Broken Hip

Salt Lake City Weekly | January 3, 2006
There’s a huge problem with Hoodwinked, and it isn’t the one suggested by its trailers and posters. Or by the double-meaning of the scene in the film where Little Red Riding Hood (Anne Hathaway) comments to the wolf (Patrick Warburton) in Granny’s clothing, “Your face looks weird.”

Okay, we in the entertainment media have been just as guilty as anyone of paying way too much attention to technological advances in computer-animated features. We dutifully regurgitated breathless studio press releases about the latest cutting-edge hair-toss in Shrek 2, or the motion-capture automotons of The Polar Express. Pixar didn’t become a beacon of brilliance because of bits and bytes, but because of a commitment to story and character development. It’s time to stop equating this arms race for a more convincing virtual eye-twitch with advances in cinema, but that won’t stop plenty of people from knocking Hoodwinked because its characters make Jimmy Neutron and Rolie Polie Olie look like the state of the art.

That’s a shame, because this simple-minded cartoon deserves to be pilloried not for its “look Ma, I made it in my basement on your old Commodore 64” production values, but for falling victim to that other contemporary kid-flick game of can-you-top-this: the obsession with being ever more hip and pop-culture savvy. It’s silly enough that brothers Cory and Todd Edwards (the Sundance ’99 entry Chillicothe) and writing partner Tony Leech have attempted to turn the Red Riding Hood story into a fairy-tale Rashomon. The disturbance at Granny’s place draws the attention of frog detective Nick Flippers (David Ogden Stiers), who interviews all four of the major players in the story. And each one of them—Red, the wolf, Granny (Glenn Close) and the woodsman (James Belushi)—sees the events from a slightly different angle.

Don’t expect the multiple-perspectives concept to matter all that much. Hoodwinked isn’t about anything more than cobbling together attempts to appear cooler than the room, most of which land with an audible clunk. Poor frail little Granny is actually an extreme sports junkie, which is intrinsically hilarious because we’ve all learned from movies and television that senior citizens doing incongruous things (swearing, having sex, engaging in physical activity without breaking a hip) = laugh riot. The woodsman turns out to be an aspiring actor, offering plenty of opportunities for nudging gags about the film industry. Andy Dick provides the voice of weird little bunny named Boingo, and everything Dick ever does feels like it’s in quotes. There’s no real interest in what’s happening to the characters; attitude triumphs over all.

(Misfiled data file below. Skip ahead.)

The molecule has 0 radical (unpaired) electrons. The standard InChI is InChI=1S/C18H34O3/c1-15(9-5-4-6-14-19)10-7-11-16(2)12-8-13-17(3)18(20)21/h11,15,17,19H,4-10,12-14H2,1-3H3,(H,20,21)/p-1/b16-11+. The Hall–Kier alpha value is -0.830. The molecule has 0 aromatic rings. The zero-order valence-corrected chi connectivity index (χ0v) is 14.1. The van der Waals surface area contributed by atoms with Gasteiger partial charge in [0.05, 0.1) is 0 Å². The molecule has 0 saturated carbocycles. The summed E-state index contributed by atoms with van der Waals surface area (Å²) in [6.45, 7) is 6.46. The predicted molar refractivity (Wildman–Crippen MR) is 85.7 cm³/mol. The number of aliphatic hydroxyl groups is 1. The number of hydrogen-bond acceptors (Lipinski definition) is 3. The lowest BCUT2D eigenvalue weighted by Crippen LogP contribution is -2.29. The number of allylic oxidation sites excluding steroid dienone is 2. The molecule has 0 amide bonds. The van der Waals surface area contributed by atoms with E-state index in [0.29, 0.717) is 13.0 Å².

Amazingly, the only thing presented without irony is a wholesale theft of Disney’s “I want something more” heroines who break into song while prancing through nature. And the original songs (also by the brothers Edwards) are at least something original. One of them, “Red is Blue”, actually feels momentarily like an attempt to develop a character—until the film snaps out of its brief bout of genuineness and returns to the world of winks and arched eyebrows.

There are a few amusing moments with a hyperactive squirrel reminiscent of Ice Age’s Scrat. Warburton’s deadpan lunkhead delivery—used to such perfection in The Emperor’s New Groove—continues to be an entertaining diversion in almost anything, making him a voiceover MVP if ever there was one. But it’s telling that even the moderately decent stuff feels recycled from other, more interesting animated entertainments. And nearly every other gag—e.g., the three-billionth use of a character rattling off unflattering comments about a villainous figure, concluding with, “He’s standing right behind me, isn’t he?”—borders on the criminally lame.

Hoodwinked may just be the latest example—but perhaps the worst—of animated films substituting references for wit. The Edwards’s seem to be operating under the principle that we’ll be entertained by association—by remembering that Stiers also did the opening narration for Beauty and the Beast, for example—rather than innovation. That innovation doesn’t need to come from a CGI face that expresses more emotion than any that has come before. I’d settle for a script that any expresses emotion besides smugness.


*1/2 (one and a half stars)

Voices of Anne Hathaway, Patrick Warburton, Glenn Close.

Rated PG.

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